The last time Manchester United won the league, they finished miles ahead of their biggest rivals: 11 points ahead of second-placed Manchester City and 28 points clear of Liverpool in seventh.
Back in 2013 it was debatable whether Liverpool could even really be considered rivals. The main reason for acting like they still were was to annoy City, who were obviously the bigger threat to United’s dominance on the field.
That's certainly how Alex Ferguson saw it as he handed over control to his hand-picked successor, David Moyes, at the end of his last campaign. His second autobiography, published in October of that year, gives some insight into just how far behind he thought Liverpool were.
It turned out that Liverpool didn't need to buy nine players, or even seven, to challenge for the title
“There was no evidence in my final season that Liverpool, despite some excellent performances, possessed a team who might win the League,” Ferguson wrote. “I was coming out of the Grand National meeting with [wife] Cathy in April 2013 and two Liverpool fans came up alongside to say, ‘Hey Fergie, we’ll hammer you next season.’ They were good lads.
“‘Well, you’ll need to buy nine players,’ I said. They looked crestfallen. ‘Nine?’ One said: ‘Wait till I tell the boys in the pub that.’ I think he must have been an Everton fan. ‘I don’t think we need nine,’ said the other as he traipsed away. I nearly shouted, ‘Well, seven, then.’ Everyone was laughing.”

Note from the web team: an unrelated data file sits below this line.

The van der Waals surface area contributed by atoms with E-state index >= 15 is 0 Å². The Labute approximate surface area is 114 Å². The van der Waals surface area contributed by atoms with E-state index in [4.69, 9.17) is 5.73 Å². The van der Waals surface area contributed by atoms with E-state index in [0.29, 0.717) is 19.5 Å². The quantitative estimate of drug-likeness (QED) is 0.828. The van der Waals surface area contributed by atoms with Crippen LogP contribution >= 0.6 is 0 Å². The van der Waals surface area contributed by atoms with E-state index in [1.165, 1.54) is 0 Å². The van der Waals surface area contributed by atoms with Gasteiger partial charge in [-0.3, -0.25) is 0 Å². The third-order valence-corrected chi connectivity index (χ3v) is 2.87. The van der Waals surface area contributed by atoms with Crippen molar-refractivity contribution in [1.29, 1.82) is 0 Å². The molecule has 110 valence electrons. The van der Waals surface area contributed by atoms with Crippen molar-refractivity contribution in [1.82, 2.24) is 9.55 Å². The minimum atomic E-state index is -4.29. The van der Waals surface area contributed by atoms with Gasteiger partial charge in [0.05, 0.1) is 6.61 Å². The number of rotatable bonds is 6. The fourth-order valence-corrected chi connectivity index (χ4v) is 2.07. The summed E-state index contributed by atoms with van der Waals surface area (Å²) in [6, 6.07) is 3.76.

Liverpool signed six players that summer: Simon Mignolet, Mamadou Sakho, Luis Alberto, Iago Aspas, Kolo Touré and Tiago Ilori - and brought in two more on loan: Aly Cissokho and Victor Moses. Of these signings, only Mignolet played most of the league games, and only Sakho could be said to have actually improved the team. Yet somehow the final league table showed second-placed Liverpool 20 points clear of United in seventh: a 48-point swing.
It turned out that Liverpool didn't need to buy nine players, or even seven, to challenge for the title. All the key players from the team that was about to do so, scoring a club record 101 goals in the league, were already at the club: Luis Suárez, Daniel Sturridge, Philippe Coutinho, Raheem Sterling, Jordan Henderson, Steven Gerrard. But as this collection of players had not been together very long – with Coutinho and Sturridge having arrived in the January 2013, and Sterling breaking into the team as an 18-year old in the same season – nobody suspected they had the potential to combine into something extraordinary.
How did that 48-point swing come about? Half of it was due to improvement at Liverpool, who gained 23 points. Out of a squad that had looked an unstructured mess of mediocrity, a team unexpectedly emerged, crystallising around Suárez, whose young team-mates were inspired by his example. They still could not defend, but that becomes less of a problem when everyone is terrified of your attack.
Out of focus